The girl in the subway, years ago...

One of my first memories of New York, not long after I moved here, was standing on the subway platform by the tracks, waiting for a downtown town train at the Lincoln Center stop.  All of a sudden there was a commotion on the mezzanine above; a young woman was crying hysterically.  We could all hear her getting closer, and then there she was, half running, half falling down the stairs toward us on the platform. In one hand she held a violin case, and she headed straight for one of those big black garbage cans they have every hundred feet or so in the subway.  Without missing a step, she let out a scream and jammed the violin case into the garbage can with utter disgust and despair, and jumped through the closing doors of an uptown train.  Before any of us even knew what was happening, or even thought to retrieve the violin for her, the doors closed and the train disappeared into the blackness of the tunnel. We all stood there, stunned.

It suddenly dawned on me, and probably the others around me as well, that the Julliard School of music was just above us, at Lincoln Center.  Most likely, this girl had just failed a jury. Having served hard time (and been paroled) in a classical conservatory myself, I knew that meant she busted her ass studying and practicing, working at her dream for years, only to have to supposedly prove her worthiness by playing something somebody else wrote hundreds of years ago, and hoping her interpretation would curry favor with a small cadre of elitist academic blowhards who didn't have the guts to go out and lay it on the line themselves, but would rather hold court in the safety of their classrooms and their tenure and their pensions, judging others.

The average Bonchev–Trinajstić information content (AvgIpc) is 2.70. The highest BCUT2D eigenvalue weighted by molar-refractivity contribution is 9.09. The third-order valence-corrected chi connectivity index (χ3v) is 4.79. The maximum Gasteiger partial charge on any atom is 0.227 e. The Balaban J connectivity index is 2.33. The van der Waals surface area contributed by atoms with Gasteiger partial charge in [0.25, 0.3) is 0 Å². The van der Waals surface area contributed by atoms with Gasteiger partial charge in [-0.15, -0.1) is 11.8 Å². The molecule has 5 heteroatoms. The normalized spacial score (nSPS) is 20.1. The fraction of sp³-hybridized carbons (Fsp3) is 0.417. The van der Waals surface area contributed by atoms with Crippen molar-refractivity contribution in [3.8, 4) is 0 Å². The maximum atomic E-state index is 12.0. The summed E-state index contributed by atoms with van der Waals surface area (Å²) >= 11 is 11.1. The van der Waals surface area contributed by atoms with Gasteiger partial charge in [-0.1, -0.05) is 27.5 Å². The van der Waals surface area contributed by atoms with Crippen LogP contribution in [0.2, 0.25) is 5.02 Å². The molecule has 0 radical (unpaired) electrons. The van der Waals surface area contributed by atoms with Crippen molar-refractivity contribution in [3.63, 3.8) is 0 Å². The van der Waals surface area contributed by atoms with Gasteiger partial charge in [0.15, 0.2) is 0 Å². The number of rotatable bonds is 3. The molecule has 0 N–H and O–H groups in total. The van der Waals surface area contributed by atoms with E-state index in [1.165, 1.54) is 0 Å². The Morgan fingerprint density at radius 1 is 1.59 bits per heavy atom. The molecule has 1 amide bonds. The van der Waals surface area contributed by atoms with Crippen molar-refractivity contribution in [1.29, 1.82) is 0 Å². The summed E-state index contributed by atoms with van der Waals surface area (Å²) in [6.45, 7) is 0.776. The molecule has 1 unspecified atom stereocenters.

I don't know about the others on that subway platform, but I realized I had just witnessed the death of a dream.  To this day I still think about that girl and I wonder whatever became of her.  I hope she's OK.  I get sad all over again. And I get angry all over again.

Whether your thing is music or something else you love and believe in, don't ever let yourself be measured by someone else's standards.  You will most certainly fail at some point, but at least fail on your own terms.  Then get back up.  And when things get rough and you don't know if you have what it takes, think about the girl in the subway.  I know  I'll never forget her.